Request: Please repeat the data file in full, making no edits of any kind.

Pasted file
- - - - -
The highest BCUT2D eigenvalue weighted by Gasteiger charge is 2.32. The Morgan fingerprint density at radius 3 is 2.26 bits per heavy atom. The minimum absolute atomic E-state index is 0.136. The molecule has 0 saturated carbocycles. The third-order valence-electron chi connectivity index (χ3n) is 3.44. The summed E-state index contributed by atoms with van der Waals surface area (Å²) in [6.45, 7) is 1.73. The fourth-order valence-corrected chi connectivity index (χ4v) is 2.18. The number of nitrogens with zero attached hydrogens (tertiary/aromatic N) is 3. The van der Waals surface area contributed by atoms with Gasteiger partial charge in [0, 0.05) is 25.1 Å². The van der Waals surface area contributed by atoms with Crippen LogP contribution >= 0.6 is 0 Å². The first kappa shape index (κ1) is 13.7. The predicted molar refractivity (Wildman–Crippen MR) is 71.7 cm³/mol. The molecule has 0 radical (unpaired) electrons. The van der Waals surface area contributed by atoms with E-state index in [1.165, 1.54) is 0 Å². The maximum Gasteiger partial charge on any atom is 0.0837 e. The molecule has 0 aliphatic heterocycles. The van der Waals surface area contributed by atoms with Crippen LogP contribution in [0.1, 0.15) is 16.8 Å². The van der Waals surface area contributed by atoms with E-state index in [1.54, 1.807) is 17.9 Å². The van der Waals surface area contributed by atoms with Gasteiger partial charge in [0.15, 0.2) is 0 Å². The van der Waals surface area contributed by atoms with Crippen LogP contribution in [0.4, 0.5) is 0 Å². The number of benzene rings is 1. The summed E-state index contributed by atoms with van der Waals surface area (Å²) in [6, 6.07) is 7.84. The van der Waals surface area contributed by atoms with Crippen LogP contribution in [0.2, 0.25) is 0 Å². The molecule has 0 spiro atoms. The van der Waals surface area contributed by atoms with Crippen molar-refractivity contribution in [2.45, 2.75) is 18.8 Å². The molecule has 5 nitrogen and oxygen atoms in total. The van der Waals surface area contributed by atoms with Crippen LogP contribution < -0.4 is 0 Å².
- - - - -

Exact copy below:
The highest BCUT2D eigenvalue weighted by Gasteiger charge is 2.32. The Morgan fingerprint density at radius 3 is 2.26 bits per heavy atom. The minimum absolute atomic E-state index is 0.136. The molecule has 0 saturated carbocycles. The third-order valence-electron chi connectivity index (χ3n) is 3.44. The summed E-state index contributed by atoms with van der Waals surface area (Å²) in [6.45, 7) is 1.73. The fourth-order valence-corrected chi connectivity index (χ4v) is 2.18. The number of nitrogens with zero attached hydrogens (tertiary/aromatic N) is 3. The van der Waals surface area contributed by atoms with Gasteiger partial charge in [0, 0.05) is 25.1 Å². The van der Waals surface area contributed by atoms with Crippen LogP contribution >= 0.6 is 0 Å². The first kappa shape index (κ1) is 13.7. The predicted molar refractivity (Wildman–Crippen MR) is 71.7 cm³/mol. The molecule has 0 radical (unpaired) electrons. The van der Waals surface area contributed by atoms with E-state index in [1.165, 1.54) is 0 Å². The maximum Gasteiger partial charge on any atom is 0.0837 e. The molecule has 0 aliphatic heterocycles. The van der Waals surface area contributed by atoms with Crippen LogP contribution in [0.1, 0.15) is 16.8 Å². The van der Waals surface area contributed by atoms with E-state index in [1.54, 1.807) is 17.9 Å². The van der Waals surface area contributed by atoms with Gasteiger partial charge in [0.15, 0.2) is 0 Å². The van der Waals surface area contributed by atoms with Crippen LogP contribution in [0.4, 0.5) is 0 Å². The number of benzene rings is 1. The summed E-state index contributed by atoms with van der Waals surface area (Å²) in [6, 6.07) is 7.84. The van der Waals surface area contributed by atoms with Crippen LogP contribution in [0.2, 0.25) is 0 Å². The molecule has 0 spiro atoms. The van der Waals surface area contributed by atoms with Crippen molar-refractivity contribution in [2.45, 2.75) is 18.8 Å². The molecule has 5 nitrogen and oxygen atoms in total. The van der Waals surface area contributed by atoms with Crippen LogP contribution < -0.4 is 0 Å².